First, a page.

2.3.2. The provenance graph

Fig. 2.9 shows a typical example of a Quantum ESPRESSO calculation represented in an AiiDA graph. Have a look to the figure and its caption before moving on.


Fig. 2.9 Graph with all inputs (data, circles; and code, diamond) to the Quantum ESPRESSO calculation (square) that you will create in the Running computations section of this tutorial. Besides the inputs, the graph also shows the outputs that the engine will create and connect automatically. The RemoteData node is created during submission and can be thought as a symbolic link to the remote folder in which the calculation runs on the cluster. The other nodes are created when the calculation has finished, after retrieval and parsing. The node with linkname retrieved contains the relevant raw output files stored in the AiiDA repository; all other nodes are added by the parser. Additional nodes (symbolized in gray) can be added by the parser: e.g., an output StructureData if you performed a relaxation calculation, a TrajectoryData for molecular dynamics, etc.

Fig. 2.9 was drawn by hand but you can generate a similar graph automatically by passing the identifier of a calculation node to verdi node graph generate <IDENTIFIER>, or using the graph’s python API. Remember that identifiers in AiiDA can come in several forms:

  • “Primary Key” (PK): An integer, e.g. 723, that identifies your entity within your database (automatically assigned)

  • Universally Unique Identifier (UUID): A string, e.g. ce81c420-7751-48f6-af8e-eb7c6a30cec3 that identifies your entity globally (automatically assigned)

  • Label: A human-readable string, e.g. test_qe_calculation (manually assigned)

Any verdi command that expects an identifier will accept a PK, a UUID or a label (although not all entities have a label by default). While PKs are often shorter than UUIDs and can be easier to remember, they are only unique within your database. Whenever you intend to share your data with others, use UUIDs to refer to nodes.


For UUIDs, it is sufficient to specify a subset (starting at the beginning) as long as it can already be uniquely resolved. For more information on identifiers in verdi and AiiDA in general, see the documentation.

Let’s generate a graph for the calculation node with UUID ce81c420-7751-48f6-af8e-eb7c6a30cec3:

$ verdi node graph generate ce81c420

This command will create the file <PK>.dot.pdf that can be viewed with any PDF document viewer. See the notes on how to open the pdf on AWS in case you need a quick reminder on how to do so.

For the remainder of this section, we’ll use the verdi CLI and the verdi shell to explore the properties of the PwCalculation, as well as its inputs. Understanding these data types will come in handy for the section on running calculations. We’ll also introduce some new CLI commands and shell features that will be useful for the hands-on sessions that follow.

2.3.3. Processes

Anything that ‘runs’ in AiiDA, be it calculations or workflows, is considered a Process. Let’s have another look at the finished processes in the database by passing the -S/--process-state flag:

$ verdi process list -S finished

This command will list all the processes that have a process state Finished and should contain a list of PwCalculation processes that you have just imported:

PK    Created    Process label   Process State    Process status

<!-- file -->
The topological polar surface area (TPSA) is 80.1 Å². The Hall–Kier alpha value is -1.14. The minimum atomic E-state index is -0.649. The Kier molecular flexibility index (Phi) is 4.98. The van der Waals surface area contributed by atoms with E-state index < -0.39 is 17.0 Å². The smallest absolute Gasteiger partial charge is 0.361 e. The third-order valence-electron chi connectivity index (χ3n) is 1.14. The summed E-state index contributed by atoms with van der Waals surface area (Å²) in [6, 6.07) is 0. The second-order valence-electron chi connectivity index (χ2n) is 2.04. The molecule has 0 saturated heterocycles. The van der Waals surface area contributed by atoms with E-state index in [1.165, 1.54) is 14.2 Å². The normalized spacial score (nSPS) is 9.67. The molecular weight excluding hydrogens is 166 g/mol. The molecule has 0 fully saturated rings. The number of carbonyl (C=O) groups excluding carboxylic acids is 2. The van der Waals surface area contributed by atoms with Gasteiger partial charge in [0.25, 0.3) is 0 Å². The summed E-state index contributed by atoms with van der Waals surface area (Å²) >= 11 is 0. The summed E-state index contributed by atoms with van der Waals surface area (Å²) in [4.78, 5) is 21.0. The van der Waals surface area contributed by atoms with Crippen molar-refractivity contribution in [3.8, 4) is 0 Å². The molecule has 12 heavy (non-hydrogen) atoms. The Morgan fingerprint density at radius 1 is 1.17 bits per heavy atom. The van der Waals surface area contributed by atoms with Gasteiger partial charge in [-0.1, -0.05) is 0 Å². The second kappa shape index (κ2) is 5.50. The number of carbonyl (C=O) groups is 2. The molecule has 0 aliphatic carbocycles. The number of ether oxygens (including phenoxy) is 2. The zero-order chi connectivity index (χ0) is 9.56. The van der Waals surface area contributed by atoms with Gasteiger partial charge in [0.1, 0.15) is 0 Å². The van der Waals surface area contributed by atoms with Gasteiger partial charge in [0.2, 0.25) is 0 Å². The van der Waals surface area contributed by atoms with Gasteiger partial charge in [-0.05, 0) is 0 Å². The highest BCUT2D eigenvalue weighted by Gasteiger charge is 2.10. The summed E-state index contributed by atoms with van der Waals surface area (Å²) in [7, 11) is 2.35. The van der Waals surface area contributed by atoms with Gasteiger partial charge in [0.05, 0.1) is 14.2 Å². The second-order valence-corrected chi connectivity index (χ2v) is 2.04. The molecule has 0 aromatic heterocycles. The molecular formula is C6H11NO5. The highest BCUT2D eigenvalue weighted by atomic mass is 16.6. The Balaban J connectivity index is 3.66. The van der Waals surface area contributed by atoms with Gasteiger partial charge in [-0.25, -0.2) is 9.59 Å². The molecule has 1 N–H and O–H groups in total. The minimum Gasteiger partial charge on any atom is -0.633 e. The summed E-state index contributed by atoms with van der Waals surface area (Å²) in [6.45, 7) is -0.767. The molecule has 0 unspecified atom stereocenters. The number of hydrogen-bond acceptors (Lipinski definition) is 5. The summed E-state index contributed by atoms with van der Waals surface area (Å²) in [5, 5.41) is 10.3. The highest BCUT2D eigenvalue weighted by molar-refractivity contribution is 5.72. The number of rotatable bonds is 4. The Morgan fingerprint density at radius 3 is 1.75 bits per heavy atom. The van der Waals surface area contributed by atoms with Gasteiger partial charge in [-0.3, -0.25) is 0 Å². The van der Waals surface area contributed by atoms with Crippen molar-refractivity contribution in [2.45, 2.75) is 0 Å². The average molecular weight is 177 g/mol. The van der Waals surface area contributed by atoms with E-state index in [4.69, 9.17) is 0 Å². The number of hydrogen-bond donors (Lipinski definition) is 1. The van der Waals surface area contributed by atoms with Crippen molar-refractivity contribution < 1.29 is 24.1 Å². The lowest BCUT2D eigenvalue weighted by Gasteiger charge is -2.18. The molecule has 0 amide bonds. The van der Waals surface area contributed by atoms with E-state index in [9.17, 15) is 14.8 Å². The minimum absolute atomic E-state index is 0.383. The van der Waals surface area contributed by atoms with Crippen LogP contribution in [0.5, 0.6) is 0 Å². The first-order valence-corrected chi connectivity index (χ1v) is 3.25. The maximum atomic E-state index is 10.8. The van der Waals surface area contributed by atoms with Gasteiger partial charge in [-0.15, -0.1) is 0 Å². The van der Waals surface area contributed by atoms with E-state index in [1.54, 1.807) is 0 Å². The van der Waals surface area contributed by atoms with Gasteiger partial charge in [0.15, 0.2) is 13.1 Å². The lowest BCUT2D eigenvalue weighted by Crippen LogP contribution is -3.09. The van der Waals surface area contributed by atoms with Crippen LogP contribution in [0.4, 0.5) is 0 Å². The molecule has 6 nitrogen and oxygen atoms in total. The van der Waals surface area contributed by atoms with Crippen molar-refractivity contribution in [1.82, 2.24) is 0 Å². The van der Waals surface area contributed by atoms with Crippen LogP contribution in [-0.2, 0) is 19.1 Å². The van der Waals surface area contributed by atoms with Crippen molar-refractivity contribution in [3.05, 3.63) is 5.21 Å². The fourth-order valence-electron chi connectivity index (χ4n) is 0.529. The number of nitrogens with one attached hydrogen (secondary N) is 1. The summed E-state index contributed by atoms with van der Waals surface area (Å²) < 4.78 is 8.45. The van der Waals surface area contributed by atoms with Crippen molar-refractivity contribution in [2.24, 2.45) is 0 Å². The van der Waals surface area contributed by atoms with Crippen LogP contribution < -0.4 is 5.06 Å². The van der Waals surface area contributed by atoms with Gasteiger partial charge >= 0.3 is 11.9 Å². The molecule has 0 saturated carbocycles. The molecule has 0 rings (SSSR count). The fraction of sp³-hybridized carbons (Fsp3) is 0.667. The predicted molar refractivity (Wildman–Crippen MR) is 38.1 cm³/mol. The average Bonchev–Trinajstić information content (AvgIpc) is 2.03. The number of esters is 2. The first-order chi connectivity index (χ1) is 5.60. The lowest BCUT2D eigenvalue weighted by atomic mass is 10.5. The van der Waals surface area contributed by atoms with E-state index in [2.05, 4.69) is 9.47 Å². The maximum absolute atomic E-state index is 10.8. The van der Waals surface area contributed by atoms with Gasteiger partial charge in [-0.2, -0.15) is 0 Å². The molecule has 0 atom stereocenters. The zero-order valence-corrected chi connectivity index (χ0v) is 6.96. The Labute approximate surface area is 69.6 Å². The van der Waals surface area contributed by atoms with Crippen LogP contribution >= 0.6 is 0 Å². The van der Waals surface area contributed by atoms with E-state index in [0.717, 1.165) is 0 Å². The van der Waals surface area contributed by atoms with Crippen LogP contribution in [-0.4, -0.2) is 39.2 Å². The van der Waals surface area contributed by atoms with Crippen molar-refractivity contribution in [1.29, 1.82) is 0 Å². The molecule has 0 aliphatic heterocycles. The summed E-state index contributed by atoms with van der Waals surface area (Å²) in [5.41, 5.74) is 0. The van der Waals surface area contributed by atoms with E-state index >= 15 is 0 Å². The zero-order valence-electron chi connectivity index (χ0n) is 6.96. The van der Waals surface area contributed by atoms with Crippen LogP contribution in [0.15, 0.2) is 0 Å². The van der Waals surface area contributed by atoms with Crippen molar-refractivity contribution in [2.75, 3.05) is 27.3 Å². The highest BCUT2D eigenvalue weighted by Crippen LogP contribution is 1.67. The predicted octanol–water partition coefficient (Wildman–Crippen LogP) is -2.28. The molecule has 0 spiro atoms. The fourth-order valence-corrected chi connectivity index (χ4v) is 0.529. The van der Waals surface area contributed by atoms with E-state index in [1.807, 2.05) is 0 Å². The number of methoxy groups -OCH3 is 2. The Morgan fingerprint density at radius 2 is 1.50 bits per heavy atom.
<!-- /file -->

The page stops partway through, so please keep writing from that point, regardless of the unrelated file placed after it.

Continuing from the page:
----  ---------  --------------  ---------------  ----------------
1178  1653D ago  PwCalculaton    ⏹ Finished [0]
1953  1653D ago  PwCalculaton    ⏹ Finished [0]
1734  1653D ago  PwCalculaton    ⏹ Finished [0]
 336  1653D ago  PwCalculaton    ⏹ Finished [0]
1056  1653D ago  PwCalculaton    ⏹ Finished [0]
1369  1653D ago  PwCalculaton    ⏹ Finished [0]

Total results: 177

Info: last time an entry changed state: 21m ago (at 20:03:00 on 2020-07-03)

Note that processes can be in any of the following states:

  • Created

  • Waiting

  • Running

  • Finished

  • Excepted

  • Killed

The first three states are ‘active’ states, meaning the process is not done yet, and the last three are ‘terminal’ states. Once a process is in a terminal state, it will never become active again. The official documentation contains more details on process states.

Remember that in order to list processes of all states, you can use the -a/--all flag:

$ verdi process list -a

This command will list all the processes that have ever been launched. As your database will grow, so will the output of this command. To limit the number of results, you can use the -p/--past-days <NUM> option, that will only show processes that were created NUM days ago. For example, this lists all processes launched since yesterday:

$ verdi process list -a -p1

This will be useful in the coming days to limit the output from verdi process list. Each row of the output identifies a process with some basic information about its status. For a more detailed list of properties, you can use verdi process show, but to address any specific process, you need an identifier for it.

Let’s revisit the process with the UUID ce81c420-7751-48f6-af8e-eb7c6a30cec3, this time using the CLI:

$ verdi process show ce81c420

Producing the output:

Property     Value
-----------  ------------------------------------
type         PwCalculation
state        Finished [0]
pk           630
uuid         ce81c420-7751-48f6-af8e-eb7c6a30cec3
ctime        2014-10-27 17:51:21.781045+00:00
mtime        2019-05-09 14:10:09.307986+00:00
computer     [1] daint

Inputs      PK    Type
----------  ----  -------------
    Ba      1092  UpfData
    O       1488  UpfData
    Ti      1855  UpfData
code        631   Code
kpoints     498   KpointsData
parameters  629   Dict
settings    500   Dict
structure   1133  StructureData

Outputs                    PK  Type
-----------------------  ----  -------------
output_kpoints           1455  KpointsData
output_parameters         789  Dict
output_structure          788  StructureData